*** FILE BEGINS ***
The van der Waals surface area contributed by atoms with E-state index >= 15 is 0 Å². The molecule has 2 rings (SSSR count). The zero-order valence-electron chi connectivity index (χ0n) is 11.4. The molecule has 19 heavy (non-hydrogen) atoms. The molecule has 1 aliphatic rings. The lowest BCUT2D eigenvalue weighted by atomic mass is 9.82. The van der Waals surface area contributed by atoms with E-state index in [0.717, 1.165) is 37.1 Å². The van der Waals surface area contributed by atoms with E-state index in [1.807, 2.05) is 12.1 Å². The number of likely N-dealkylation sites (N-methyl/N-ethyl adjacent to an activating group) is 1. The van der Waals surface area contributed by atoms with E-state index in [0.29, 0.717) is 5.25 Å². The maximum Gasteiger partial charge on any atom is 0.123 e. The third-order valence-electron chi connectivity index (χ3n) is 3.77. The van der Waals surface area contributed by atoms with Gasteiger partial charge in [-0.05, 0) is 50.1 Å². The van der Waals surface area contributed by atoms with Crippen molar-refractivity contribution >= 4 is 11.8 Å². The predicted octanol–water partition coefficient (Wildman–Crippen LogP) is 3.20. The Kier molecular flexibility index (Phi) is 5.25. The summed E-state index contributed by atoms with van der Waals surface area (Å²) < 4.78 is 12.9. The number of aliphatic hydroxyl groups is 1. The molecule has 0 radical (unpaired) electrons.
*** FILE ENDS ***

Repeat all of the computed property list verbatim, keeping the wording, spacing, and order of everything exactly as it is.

The van der Waals surface area contributed by atoms with E-state index >= 15 is 0 Å². The molecule has 2 rings (SSSR count). The zero-order valence-electron chi connectivity index (χ0n) is 11.4. The molecule has 19 heavy (non-hydrogen) atoms. The molecule has 1 aliphatic rings. The lowest BCUT2D eigenvalue weighted by atomic mass is 9.82. The van der Waals surface area contributed by atoms with E-state index in [0.717, 1.165) is 37.1 Å². The van der Waals surface area contributed by atoms with E-state index in [1.807, 2.05) is 12.1 Å². The number of likely N-dealkylation sites (N-methyl/N-ethyl adjacent to an activating group) is 1. The van der Waals surface area contributed by atoms with E-state index in [0.29, 0.717) is 5.25 Å². The maximum Gasteiger partial charge on any atom is 0.123 e. The third-order valence-electron chi connectivity index (χ3n) is 3.77. The van der Waals surface area contributed by atoms with Gasteiger partial charge in [-0.05, 0) is 50.1 Å². The van der Waals surface area contributed by atoms with Crippen molar-refractivity contribution >= 4 is 11.8 Å². The predicted octanol–water partition coefficient (Wildman–Crippen LogP) is 3.20. The Kier molecular flexibility index (Phi) is 5.25. The summed E-state index contributed by atoms with van der Waals surface area (Å²) < 4.78 is 12.9. The number of aliphatic hydroxyl groups is 1. The molecule has 0 radical (unpaired) electrons.